• Re:So.. (Score:3, Interesting)

        by cyfer2000 (548592)

        google may want to establish browser based applications eventually. The gmail, google suggest [google.com] and blogspot [blogspot.com] are examples of browser based applications.

        Some people may want to say, "Ah... the javascript is so slow!" But if we can run perl on a headless server and handle thousands or even millions of request per day, why can't we run javascript applications on client side efficiently?

        But what the advantage? The advantage is easy management and share of data. Instead of store files on different computers, dat

  • by winkydink (650484) * <sv.dude@gmail.com> on Monday January 24, 2005 @05:53PM (#11461980) Homepage Journal
    Look what happened to Transmeta after they "sponsored" Linus.
  • Yea, it's been here on slashdot before, the infamous Google Web Browser, based on Firefox...

    bla bla bla.

    Ben + Google = Firefox?

    For some reason, I think Google will be playing more of a role like SUN, IBM, or RedHat...

    rather than try to be an other Netscape.
  • Infiltration (Score:2, Interesting)

    by Hyksos (595814)
    Wow, Google is everywhere nowadays. I really hope they won't go all "evil corporation" on us.
    • Well, according to google:
      google "evil corporation": 2,010 hits
      google "good corporation": 207 hits

      They have the odds against! They're doing even worse than M$:
      microsoft evil corporation: 840 hits
      microsoft good corporation: 297 hits
  • Well congrats to Ben. All the best at Google. But I do wonder how Firefox could be MORE integrated with Goggle?

    I mean.. you start it up.. you have google at the top right, and if you use the default home page, you will link to the google search engine. There are google toolbar plugins available. What else can there be?

    Should be interesting to see what they come up with...

    • > Well congrats to Ben. All the best at Google. But I do wonder how Firefox could be MORE integrated with Google?
      >
      >I mean.. you start it up.. you have google at the top right, and if you use the default home page, you will link to the google search engine. There are google toolbar plugins available. What else can there be?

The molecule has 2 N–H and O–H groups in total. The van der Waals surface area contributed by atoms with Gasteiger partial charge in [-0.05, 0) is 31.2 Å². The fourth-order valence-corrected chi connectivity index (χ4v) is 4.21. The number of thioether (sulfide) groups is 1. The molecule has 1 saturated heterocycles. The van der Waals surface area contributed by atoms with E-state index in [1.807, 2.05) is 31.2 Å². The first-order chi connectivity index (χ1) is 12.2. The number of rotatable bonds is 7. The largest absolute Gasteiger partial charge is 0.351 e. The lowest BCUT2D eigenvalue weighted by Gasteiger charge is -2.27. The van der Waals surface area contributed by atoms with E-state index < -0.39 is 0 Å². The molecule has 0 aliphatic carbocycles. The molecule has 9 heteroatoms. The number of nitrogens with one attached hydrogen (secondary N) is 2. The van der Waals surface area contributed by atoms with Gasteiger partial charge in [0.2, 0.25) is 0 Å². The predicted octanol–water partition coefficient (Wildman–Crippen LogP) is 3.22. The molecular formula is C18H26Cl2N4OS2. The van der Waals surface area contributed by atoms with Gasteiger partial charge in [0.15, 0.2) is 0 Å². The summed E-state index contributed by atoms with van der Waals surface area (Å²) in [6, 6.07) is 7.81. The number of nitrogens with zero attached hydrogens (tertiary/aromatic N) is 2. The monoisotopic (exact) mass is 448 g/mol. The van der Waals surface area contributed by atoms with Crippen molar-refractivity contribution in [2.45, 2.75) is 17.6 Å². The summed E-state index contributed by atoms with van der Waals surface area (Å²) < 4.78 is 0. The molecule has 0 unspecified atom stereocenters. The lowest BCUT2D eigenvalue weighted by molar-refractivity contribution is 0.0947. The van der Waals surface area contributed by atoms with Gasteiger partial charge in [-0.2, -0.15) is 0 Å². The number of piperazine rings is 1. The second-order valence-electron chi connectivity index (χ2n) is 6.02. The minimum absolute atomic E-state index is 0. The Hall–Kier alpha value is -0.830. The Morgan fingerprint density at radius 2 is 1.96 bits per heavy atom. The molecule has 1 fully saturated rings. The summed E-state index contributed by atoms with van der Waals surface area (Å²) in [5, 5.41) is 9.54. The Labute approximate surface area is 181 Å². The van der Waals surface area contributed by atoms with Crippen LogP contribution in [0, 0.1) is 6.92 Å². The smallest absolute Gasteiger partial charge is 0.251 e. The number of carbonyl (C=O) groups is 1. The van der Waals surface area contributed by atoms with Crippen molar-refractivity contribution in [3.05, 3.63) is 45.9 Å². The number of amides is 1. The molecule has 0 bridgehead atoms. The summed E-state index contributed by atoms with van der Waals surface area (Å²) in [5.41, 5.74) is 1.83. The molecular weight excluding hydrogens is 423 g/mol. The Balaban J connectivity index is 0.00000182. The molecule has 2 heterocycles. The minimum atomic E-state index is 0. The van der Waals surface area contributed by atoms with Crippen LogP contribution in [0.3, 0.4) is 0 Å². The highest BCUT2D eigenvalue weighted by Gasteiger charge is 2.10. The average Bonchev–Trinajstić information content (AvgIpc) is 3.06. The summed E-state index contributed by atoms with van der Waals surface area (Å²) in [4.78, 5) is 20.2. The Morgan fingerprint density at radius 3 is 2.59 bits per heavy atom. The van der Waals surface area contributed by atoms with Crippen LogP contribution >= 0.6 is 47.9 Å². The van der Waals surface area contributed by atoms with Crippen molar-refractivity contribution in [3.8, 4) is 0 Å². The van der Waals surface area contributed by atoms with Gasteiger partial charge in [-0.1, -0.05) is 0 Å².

He could tell us we must search in russian [google.com]?

    • by Coryoth (254751) on Monday January 24, 2005 @06:05PM (#11462159) Homepage Journal
      How about interesting XUL based interfaes for GMail, Froogle, Orkut etc. A simple browser detect determines if you have Firefox/Mozilla, and if you do it gives you the XUL version... if not you get the same ordinary version you get now.

      Entirely possible, and could be very cool if done well, but to be honest I see it as unlikely.

      Jedidiah.
  • by doublem (118724) on Monday January 24, 2005 @05:56PM (#11462028) Homepage Journal
    I'm sure this story will generate a slew of positive responses about Google supporting the Open Source Community, and how Linux is one of the technologies they rely upon. there will be some concern, but not much.

    What I'm wondering, is how would the Slashdot community respond if it were Microsoft doing the hiring, and THEY were promising Ben's day to day tasks wouldn't change much.

    How would people react?

    What would be the theories of WHY Microsoft would be supporting a Firefox developer?

    Let's set aside the arguments about why this is an implausible scenario and the obvious Microsoft bashing and ask, aside from the exceptions above, what would be the reaction to such an announcement?
    • Actually, the story seems to have generated a lot of questions and some open distrust.

      Don't worry. There is a healthy skepticism of all corporations here, not just MS.
    • Microsoft makes the only competing product for Firefox - them hiring him would be absurdly conspicuous. Google, on the other hand, has a competitor in Microsoft, as does Firefox, and if the IE monopoly stays put, then MSN Search as a default in IE may overtake Google in the same way IE as a default in Windows (and, eventually, Mac) overtook Netscape.

      If, however, Google can help make Firefox a heavy player (not that it isn't already), and can also provide to Firefox users more and better integration with Go
    • by Hortensia Patel (101296) on Monday January 24, 2005 @06:17PM (#11462298)
      This, frankly, is a silly question.

      How would people react if Microsoft were the company in question? They'd be far more hostile. Is this inconsistent or hypocritical? Not in the least.

      Microsoft are fundamentally hostile to the Web. They are fundamentally hostile to standards. They are fundamentally hostile to cross-platform applications. They are fundamentally hostile to Free Software.

      None of these observations applies to Google. So what was your point again?
    • You're obviously trolling.

      For one, Google doesn't compete against firefox, Microsoft does. That alone justifies every conspiracy loony response.

      Second, lets not forget that Microsoft was convicted for illegally maintaining its monopoly.

      Third, Microsoft has a track record for playing dirty, being untrustworthy and valuing unethical behavior.

    • by Dr. Bent (533421) <ben&int,com> on Monday January 24, 2005 @06:23PM (#11462385) Homepage
      The reaction would probably be a lot more heated, considering that Microsoft is an illegal monopoly, that was found (by a court of law) to have engaged in anti-competitive practices. Google, on the other hand, has not. That isn't Microsoft bashing, it's a legal fact.